To repair the anterior lamella with the Destro flap, methylene blue was used to demarcate a “V” flap that began at the lower ends of the defect with a vertical line slightly longer than the height of the defect, descending and converging toward the malar region. The central subcutaneous pedicle of the inverted cone-shaped flap was delicately dissected by separating loose subcutaneous tissue and preserving the vessels, in a dissection designed to taper the pedicle that progressed to the muscular plane.

The larger the desired displacement, we ensured that the more tapered and longer was the pedicle. We advanced the triangular flap on the myotarsoconjunctival flap by sliding to cover the raw area. The first 2 points were attached with Mononylon® 5.0, reaching the bilateral conjunctival ridge 2 mm below the 2 upper angles of the flap, with some points attached with Vicryl 6.0. The fasciocutaneous triangular flap was attached to the superior tarsus, which was reflected 1 mm above the residual lower palpebral margin to avoid inferior retraction (Figures 3 to 9).

Figure 3 - Basal cell carcinoma of the lower left eyelid.

Figure 4 - Resected tumor and Hughes flap demarcated on the everted upper eyelid, with its border 4 mm distal from the palpebral margin.

Figure 5 - Flap folded and sutured to the lower palpebral conjunctiva to repair the posterior lamella.

Figure 6 - Dissected triangular Destro flap with central subcutaneous pedicle in the shape of an inverted cone.

Figure 7 - Destro flap advanced over the Hughes flap to reconstruct the anterior lamella.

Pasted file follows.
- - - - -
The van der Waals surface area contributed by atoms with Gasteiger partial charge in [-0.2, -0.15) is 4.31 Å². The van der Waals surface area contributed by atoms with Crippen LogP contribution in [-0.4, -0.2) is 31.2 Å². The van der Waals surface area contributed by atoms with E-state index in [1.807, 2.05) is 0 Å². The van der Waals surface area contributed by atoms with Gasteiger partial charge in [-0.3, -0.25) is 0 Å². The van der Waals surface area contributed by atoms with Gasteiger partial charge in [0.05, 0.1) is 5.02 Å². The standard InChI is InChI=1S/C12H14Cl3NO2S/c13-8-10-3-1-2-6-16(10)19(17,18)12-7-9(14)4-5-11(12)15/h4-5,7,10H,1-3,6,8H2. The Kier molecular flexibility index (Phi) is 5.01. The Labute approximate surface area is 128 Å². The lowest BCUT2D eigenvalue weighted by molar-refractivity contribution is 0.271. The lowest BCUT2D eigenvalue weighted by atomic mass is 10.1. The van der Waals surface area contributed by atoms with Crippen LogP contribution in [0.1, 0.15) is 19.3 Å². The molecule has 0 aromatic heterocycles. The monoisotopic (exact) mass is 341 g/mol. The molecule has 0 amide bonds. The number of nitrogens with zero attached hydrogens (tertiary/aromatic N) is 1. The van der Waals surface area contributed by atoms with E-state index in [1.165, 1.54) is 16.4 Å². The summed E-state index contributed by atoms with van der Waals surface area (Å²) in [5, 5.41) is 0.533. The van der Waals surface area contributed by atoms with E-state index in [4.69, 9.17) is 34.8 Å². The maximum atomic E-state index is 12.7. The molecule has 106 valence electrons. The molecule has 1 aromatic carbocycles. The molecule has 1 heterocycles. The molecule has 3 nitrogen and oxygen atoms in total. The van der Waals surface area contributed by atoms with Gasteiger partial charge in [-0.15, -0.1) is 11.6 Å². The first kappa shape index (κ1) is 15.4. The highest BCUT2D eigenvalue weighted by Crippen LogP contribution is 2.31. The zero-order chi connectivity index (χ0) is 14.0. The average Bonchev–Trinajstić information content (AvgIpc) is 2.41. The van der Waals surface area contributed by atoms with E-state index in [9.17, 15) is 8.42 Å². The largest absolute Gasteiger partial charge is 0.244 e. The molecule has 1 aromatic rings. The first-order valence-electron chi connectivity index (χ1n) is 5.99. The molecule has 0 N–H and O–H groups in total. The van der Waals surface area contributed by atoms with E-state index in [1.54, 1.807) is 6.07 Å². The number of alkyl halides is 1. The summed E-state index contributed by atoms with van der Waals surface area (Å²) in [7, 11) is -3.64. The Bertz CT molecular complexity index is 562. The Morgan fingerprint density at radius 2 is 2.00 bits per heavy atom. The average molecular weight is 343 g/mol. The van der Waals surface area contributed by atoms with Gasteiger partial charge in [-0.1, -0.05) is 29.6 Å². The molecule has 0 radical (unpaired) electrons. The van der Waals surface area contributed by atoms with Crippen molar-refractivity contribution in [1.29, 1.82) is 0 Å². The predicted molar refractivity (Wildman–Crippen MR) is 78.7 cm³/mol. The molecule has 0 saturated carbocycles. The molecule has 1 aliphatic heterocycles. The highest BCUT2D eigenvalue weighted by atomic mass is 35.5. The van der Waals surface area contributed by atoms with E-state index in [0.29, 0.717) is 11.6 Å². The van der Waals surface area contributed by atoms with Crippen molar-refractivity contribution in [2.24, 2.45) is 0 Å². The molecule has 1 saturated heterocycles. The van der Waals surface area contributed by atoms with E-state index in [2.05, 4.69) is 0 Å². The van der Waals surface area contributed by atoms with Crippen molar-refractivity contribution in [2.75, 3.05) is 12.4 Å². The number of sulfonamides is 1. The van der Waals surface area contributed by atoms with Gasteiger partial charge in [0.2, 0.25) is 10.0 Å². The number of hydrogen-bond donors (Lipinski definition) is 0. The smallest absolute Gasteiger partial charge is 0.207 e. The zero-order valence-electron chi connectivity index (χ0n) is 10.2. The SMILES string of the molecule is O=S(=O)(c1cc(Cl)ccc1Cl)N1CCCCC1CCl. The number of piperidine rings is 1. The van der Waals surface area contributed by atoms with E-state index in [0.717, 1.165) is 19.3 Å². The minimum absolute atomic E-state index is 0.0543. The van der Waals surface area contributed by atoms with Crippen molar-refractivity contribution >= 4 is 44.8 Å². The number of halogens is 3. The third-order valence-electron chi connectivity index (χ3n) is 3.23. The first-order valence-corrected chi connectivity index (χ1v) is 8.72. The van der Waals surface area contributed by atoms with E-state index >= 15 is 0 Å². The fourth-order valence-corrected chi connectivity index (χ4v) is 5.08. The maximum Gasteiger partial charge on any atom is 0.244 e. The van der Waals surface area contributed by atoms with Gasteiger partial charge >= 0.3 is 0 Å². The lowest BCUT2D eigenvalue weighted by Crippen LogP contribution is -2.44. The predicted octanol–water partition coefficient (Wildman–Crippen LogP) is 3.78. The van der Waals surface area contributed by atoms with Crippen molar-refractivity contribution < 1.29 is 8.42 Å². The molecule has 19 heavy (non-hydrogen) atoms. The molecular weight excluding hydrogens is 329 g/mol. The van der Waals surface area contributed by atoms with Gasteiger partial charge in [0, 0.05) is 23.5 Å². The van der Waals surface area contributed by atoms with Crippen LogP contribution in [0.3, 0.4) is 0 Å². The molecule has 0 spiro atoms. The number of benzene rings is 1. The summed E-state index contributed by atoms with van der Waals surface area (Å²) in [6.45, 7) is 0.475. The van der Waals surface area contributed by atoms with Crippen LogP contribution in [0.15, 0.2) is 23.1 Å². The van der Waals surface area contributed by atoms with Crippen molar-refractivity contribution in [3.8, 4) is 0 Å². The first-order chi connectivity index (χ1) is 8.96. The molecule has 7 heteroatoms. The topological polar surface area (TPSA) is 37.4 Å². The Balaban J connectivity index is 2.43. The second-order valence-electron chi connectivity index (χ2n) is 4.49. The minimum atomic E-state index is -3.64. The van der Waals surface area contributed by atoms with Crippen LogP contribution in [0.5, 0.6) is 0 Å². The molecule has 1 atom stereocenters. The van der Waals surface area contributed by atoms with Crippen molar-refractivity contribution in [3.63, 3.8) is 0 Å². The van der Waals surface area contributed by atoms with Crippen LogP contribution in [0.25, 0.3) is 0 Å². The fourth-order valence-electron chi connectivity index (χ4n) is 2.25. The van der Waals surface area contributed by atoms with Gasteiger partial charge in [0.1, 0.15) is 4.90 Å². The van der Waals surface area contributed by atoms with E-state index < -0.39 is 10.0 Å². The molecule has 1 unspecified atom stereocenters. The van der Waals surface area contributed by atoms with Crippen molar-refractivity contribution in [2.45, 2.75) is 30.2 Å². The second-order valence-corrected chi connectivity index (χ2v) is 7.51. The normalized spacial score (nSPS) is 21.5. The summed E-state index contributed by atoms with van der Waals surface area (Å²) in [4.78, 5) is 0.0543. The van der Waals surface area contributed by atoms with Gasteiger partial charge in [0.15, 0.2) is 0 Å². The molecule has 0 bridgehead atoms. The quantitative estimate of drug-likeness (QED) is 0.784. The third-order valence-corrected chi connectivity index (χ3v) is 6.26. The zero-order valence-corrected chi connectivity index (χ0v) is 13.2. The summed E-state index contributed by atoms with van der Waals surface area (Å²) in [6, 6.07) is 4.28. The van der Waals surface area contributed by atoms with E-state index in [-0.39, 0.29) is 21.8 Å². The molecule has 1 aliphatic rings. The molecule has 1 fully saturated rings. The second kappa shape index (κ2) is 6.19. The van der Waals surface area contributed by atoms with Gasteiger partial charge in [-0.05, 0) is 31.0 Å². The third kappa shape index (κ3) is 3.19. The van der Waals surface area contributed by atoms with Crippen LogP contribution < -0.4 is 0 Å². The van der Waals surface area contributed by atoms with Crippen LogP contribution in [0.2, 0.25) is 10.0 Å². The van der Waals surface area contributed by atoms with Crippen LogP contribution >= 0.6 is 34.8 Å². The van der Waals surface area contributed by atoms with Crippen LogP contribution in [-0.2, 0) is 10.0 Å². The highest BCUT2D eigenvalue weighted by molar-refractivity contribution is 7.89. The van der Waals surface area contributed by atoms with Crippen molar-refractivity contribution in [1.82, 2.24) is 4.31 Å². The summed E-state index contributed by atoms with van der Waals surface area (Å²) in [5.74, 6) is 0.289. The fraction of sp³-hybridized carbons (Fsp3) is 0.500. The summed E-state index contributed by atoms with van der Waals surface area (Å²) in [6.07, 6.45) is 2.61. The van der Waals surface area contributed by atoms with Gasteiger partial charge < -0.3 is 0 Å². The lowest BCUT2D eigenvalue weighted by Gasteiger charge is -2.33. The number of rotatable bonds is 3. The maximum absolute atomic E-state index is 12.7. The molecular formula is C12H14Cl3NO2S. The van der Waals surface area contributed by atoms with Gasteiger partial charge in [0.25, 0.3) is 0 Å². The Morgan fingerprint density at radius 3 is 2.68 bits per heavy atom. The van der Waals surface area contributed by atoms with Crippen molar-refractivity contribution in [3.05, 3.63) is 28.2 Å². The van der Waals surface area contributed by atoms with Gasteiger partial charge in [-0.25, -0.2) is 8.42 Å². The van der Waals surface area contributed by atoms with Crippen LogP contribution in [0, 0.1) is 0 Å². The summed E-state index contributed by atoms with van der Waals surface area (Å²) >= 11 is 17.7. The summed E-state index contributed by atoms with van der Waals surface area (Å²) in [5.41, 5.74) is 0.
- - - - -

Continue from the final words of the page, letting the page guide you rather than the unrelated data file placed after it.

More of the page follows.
Figure 8 - Six-month postoperative appearance.

Figure 9 - Normal palpebral occlusion.

Transection of the flap was performed after 3 to 4 weeks under local anesthesia using a tentacan support for corneal protection (Figure 10). Hemostasis was performed at the upper border of the flap, with thinning of excess tissue and healing by second intention. In some cases, Vicryl 6.0 simple stitches were used to regularize the collar.

Figure 10 - Hughes flap transection.

This study adhered to the principles of the Declaration of Helsinki revised in 2000 and Resolution 196/96 of the National Health Council. The patients signed a Free and Informed Consent Form, allowing the use of their data and the publication of their photos (CAAE:69519617.7.0000.8043).

RESULTS

Thirteen patients (6 women and 7 men) were operated on over 4 years. All were Caucasian. Ages ranged from 55 to 89 years with a mean of 72.61 years. Basal cell carcinoma accounted for 11 cases (84.61%), with 1 case of squamous cell carcinoma and 1 case of Merkel cell carcinoma. The surgical time averaged 75.76 minutes (for the first stage of reconstruction). Myotarsoconjunctival flap transection was performed from 19 to 39 days after the first surgery, with a mean of 28 days. The follow-up duration was at least 12 months. During this period there were no cases of local recurrence (Table 1).

Table 1 - Patient characteristics.
Age (years) Sex Etiology Surgical time (min) Transection (days) Complications Resolution
56 F BCC 60 26    
55 M BCC 110 30    
86 F BCC 75 21    
83 F BCC 40 21    
58 M BCC 95 19 Ectopic mucosa on the palpebral border Upper eyelid skin graft
80 F BCC 75 39    
59 M Merkel 135 36 Edema with conjunctival irritation Massage
77 M BCC 130 39    
89 F BCC 45 28    
83 M BCC 40 22